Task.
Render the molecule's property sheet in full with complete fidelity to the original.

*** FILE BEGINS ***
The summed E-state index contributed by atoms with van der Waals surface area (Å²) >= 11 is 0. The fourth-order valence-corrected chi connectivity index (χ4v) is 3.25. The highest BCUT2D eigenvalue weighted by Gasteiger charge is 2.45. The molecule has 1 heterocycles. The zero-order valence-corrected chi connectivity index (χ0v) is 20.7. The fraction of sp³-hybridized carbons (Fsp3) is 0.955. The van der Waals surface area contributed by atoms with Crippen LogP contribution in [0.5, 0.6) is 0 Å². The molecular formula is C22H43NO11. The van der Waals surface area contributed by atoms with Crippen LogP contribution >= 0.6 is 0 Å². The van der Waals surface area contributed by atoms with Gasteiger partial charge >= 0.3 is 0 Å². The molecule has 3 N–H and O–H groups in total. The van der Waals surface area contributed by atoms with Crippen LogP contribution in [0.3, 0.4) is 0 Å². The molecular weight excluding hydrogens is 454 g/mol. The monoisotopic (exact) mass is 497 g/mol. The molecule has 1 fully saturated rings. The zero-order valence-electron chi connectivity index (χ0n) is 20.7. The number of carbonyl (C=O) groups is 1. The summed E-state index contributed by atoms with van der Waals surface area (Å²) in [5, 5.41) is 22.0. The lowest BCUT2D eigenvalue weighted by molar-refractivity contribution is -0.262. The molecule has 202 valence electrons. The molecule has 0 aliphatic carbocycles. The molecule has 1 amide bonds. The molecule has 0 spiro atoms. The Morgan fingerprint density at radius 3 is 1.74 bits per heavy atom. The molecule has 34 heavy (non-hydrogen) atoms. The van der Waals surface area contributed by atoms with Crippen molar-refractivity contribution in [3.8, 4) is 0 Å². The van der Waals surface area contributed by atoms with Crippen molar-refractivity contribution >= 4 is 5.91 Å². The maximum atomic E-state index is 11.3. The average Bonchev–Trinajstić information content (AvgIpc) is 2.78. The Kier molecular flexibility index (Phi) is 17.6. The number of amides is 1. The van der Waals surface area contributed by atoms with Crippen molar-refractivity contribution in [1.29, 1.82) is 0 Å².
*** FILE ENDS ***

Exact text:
The summed E-state index contributed by atoms with van der Waals surface area (Å²) >= 11 is 0. The fourth-order valence-corrected chi connectivity index (χ4v) is 3.25. The highest BCUT2D eigenvalue weighted by Gasteiger charge is 2.45. The molecule has 1 heterocycles. The zero-order valence-corrected chi connectivity index (χ0v) is 20.7. The fraction of sp³-hybridized carbons (Fsp3) is 0.955. The van der Waals surface area contributed by atoms with Crippen LogP contribution in [0.5, 0.6) is 0 Å². The molecular formula is C22H43NO11. The van der Waals surface area contributed by atoms with Crippen LogP contribution >= 0.6 is 0 Å². The van der Waals surface area contributed by atoms with Gasteiger partial charge >= 0.3 is 0 Å². The molecule has 3 N–H and O–H groups in total. The van der Waals surface area contributed by atoms with Crippen LogP contribution in [0.3, 0.4) is 0 Å². The molecular weight excluding hydrogens is 454 g/mol. The monoisotopic (exact) mass is 497 g/mol. The molecule has 1 fully saturated rings. The zero-order valence-electron chi connectivity index (χ0n) is 20.7. The number of carbonyl (C=O) groups is 1. The summed E-state index contributed by atoms with van der Waals surface area (Å²) in [5, 5.41) is 22.0. The lowest BCUT2D eigenvalue weighted by molar-refractivity contribution is -0.262. The molecule has 202 valence electrons. The molecule has 0 aliphatic carbocycles. The molecule has 1 amide bonds. The molecule has 0 spiro atoms. The Morgan fingerprint density at radius 3 is 1.74 bits per heavy atom. The molecule has 34 heavy (non-hydrogen) atoms. The van der Waals surface area contributed by atoms with Crippen molar-refractivity contribution in [3.8, 4) is 0 Å². The van der Waals surface area contributed by atoms with Crippen molar-refractivity contribution >= 4 is 5.91 Å². The maximum atomic E-state index is 11.3. The average Bonchev–Trinajstić information content (AvgIpc) is 2.78. The Kier molecular flexibility index (Phi) is 17.6. The number of amides is 1. The van der Waals surface area contributed by atoms with Crippen molar-refractivity contribution in [1.29, 1.82) is 0 Å².